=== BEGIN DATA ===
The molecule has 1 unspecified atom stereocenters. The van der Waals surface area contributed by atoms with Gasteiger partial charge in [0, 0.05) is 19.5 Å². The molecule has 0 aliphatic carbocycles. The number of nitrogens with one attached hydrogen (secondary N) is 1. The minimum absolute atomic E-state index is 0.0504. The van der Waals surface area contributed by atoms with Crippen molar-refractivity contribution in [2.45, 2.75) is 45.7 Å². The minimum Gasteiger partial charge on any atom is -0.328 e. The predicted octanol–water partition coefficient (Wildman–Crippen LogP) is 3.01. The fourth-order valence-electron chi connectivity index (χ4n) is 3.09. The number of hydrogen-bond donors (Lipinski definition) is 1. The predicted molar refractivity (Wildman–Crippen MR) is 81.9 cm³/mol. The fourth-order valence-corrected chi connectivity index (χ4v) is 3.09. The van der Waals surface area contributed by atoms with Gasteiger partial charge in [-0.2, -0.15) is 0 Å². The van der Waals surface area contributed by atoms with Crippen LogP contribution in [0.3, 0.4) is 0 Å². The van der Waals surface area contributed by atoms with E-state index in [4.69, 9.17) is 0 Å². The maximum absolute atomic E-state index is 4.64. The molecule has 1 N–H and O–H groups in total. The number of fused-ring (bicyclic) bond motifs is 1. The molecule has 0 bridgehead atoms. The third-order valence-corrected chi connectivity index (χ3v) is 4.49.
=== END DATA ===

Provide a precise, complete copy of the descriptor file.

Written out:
The molecule has 1 unspecified atom stereocenters. The van der Waals surface area contributed by atoms with Gasteiger partial charge in [0, 0.05) is 19.5 Å². The molecule has 0 aliphatic carbocycles. The number of nitrogens with one attached hydrogen (secondary N) is 1. The minimum absolute atomic E-state index is 0.0504. The van der Waals surface area contributed by atoms with Crippen molar-refractivity contribution in [2.45, 2.75) is 45.7 Å². The minimum Gasteiger partial charge on any atom is -0.328 e. The predicted octanol–water partition coefficient (Wildman–Crippen LogP) is 3.01. The fourth-order valence-electron chi connectivity index (χ4n) is 3.09. The number of hydrogen-bond donors (Lipinski definition) is 1. The predicted molar refractivity (Wildman–Crippen MR) is 81.9 cm³/mol. The fourth-order valence-corrected chi connectivity index (χ4v) is 3.09. The van der Waals surface area contributed by atoms with Gasteiger partial charge in [-0.2, -0.15) is 0 Å². The van der Waals surface area contributed by atoms with Crippen LogP contribution in [0.3, 0.4) is 0 Å². The van der Waals surface area contributed by atoms with E-state index in [4.69, 9.17) is 0 Å². The maximum absolute atomic E-state index is 4.64. The molecule has 1 N–H and O–H groups in total. The number of fused-ring (bicyclic) bond motifs is 1. The molecule has 0 bridgehead atoms. The third-order valence-corrected chi connectivity index (χ3v) is 4.49.